They go on to conclude, “Amid global regulatory fragmentation, financial institutions – especially those with large global operations – are under significant pressure to reconcile local jurisdiction demands and their home country regulations. Smaller institutions are also not immune to these regulatory ebbs and flows. With divergence expected to continue, coupled with some geopolitical instability and the possibility of an economic downturn, banks can best prepare by continuing their compliance modernization journey using the latest governance, risk, and compliance technologies.”

Gaps, the human side and corporate culture

Whether we like it or not, we’re now in the middle of a period of digital transformation, and for banking, this involves matters such as data management, infrastructure modernisation, the adoption of artificial intelligence (AI) and migration to the cloud. But not everyone is moving at the same pace. North American companies are dedicating of their IT budgets to new technologies whilst their European counterparts are only allocating a quarter. This difference creates an incremental gap which will only be more difficult to reduce as time goes on.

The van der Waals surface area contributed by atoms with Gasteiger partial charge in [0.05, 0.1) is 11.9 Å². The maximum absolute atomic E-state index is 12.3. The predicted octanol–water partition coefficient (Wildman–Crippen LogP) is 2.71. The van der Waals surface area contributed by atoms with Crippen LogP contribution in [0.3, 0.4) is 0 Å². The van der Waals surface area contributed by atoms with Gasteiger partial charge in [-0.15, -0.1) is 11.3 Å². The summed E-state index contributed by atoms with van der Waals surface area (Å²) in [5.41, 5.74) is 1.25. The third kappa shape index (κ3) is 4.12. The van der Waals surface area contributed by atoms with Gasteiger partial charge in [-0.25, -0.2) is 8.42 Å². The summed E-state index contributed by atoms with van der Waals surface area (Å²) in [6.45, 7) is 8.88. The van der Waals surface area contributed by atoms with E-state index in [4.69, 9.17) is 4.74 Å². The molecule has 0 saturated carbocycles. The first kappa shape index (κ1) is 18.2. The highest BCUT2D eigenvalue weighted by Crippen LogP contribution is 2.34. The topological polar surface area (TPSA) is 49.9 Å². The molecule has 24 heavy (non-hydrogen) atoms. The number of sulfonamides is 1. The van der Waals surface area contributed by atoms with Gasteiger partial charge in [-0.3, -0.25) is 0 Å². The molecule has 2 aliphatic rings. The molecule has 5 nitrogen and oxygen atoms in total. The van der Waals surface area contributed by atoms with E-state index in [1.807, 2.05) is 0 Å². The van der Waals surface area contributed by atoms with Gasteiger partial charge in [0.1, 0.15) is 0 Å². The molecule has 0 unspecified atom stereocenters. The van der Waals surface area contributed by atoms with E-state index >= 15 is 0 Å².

On this matter, the authors claim that “2020 could be the year of “build and migrate”” and that the adoption of artificial intelligence is more profitable when implemented holistically across the organisation. They go on to say that, in order to make the most of this potential, it’s particularly necessary to “rethink their data architecture” if they truly want to transform from a product-centric to a customer-first organisation.